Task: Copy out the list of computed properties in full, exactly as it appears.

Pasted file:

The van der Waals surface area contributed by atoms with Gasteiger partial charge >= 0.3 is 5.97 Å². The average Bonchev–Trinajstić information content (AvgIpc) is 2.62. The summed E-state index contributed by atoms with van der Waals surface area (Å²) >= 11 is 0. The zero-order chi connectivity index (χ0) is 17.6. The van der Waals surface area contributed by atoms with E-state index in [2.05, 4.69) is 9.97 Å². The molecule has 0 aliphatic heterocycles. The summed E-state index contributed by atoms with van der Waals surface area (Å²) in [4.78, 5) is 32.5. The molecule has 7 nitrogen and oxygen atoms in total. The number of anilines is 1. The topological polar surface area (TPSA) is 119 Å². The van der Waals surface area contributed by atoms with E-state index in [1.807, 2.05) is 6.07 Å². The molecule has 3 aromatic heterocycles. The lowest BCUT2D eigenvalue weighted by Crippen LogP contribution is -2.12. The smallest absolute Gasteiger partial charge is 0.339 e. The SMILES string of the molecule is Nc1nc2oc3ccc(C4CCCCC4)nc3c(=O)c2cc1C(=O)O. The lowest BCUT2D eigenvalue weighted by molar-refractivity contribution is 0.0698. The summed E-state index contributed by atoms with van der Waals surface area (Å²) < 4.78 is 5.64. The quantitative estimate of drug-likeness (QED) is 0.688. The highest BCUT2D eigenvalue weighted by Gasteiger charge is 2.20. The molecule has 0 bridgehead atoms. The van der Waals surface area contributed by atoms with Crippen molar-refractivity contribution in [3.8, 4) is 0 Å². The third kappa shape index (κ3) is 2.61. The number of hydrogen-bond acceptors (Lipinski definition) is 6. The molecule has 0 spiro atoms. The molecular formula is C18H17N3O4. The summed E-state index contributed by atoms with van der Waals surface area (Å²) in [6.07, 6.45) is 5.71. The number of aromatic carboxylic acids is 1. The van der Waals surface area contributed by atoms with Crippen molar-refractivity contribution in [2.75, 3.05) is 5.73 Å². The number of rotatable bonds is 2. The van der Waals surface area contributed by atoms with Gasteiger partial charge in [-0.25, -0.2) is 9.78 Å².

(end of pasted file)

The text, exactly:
The van der Waals surface area contributed by atoms with Gasteiger partial charge >= 0.3 is 5.97 Å². The average Bonchev–Trinajstić information content (AvgIpc) is 2.62. The summed E-state index contributed by atoms with van der Waals surface area (Å²) >= 11 is 0. The zero-order chi connectivity index (χ0) is 17.6. The van der Waals surface area contributed by atoms with E-state index in [2.05, 4.69) is 9.97 Å². The molecule has 0 aliphatic heterocycles. The summed E-state index contributed by atoms with van der Waals surface area (Å²) in [4.78, 5) is 32.5. The molecule has 7 nitrogen and oxygen atoms in total. The number of anilines is 1. The topological polar surface area (TPSA) is 119 Å². The van der Waals surface area contributed by atoms with E-state index in [1.807, 2.05) is 6.07 Å². The molecule has 3 aromatic heterocycles. The lowest BCUT2D eigenvalue weighted by Crippen LogP contribution is -2.12. The smallest absolute Gasteiger partial charge is 0.339 e. The SMILES string of the molecule is Nc1nc2oc3ccc(C4CCCCC4)nc3c(=O)c2cc1C(=O)O. The lowest BCUT2D eigenvalue weighted by molar-refractivity contribution is 0.0698. The summed E-state index contributed by atoms with van der Waals surface area (Å²) < 4.78 is 5.64. The quantitative estimate of drug-likeness (QED) is 0.688. The highest BCUT2D eigenvalue weighted by Gasteiger charge is 2.20. The molecule has 0 bridgehead atoms. The van der Waals surface area contributed by atoms with Crippen molar-refractivity contribution in [3.8, 4) is 0 Å². The third kappa shape index (κ3) is 2.61. The number of hydrogen-bond acceptors (Lipinski definition) is 6. The molecule has 0 spiro atoms. The molecular formula is C18H17N3O4. The summed E-state index contributed by atoms with van der Waals surface area (Å²) in [6.07, 6.45) is 5.71. The number of aromatic carboxylic acids is 1. The van der Waals surface area contributed by atoms with Crippen molar-refractivity contribution in [2.75, 3.05) is 5.73 Å². The number of rotatable bonds is 2. The van der Waals surface area contributed by atoms with Gasteiger partial charge in [-0.25, -0.2) is 9.78 Å².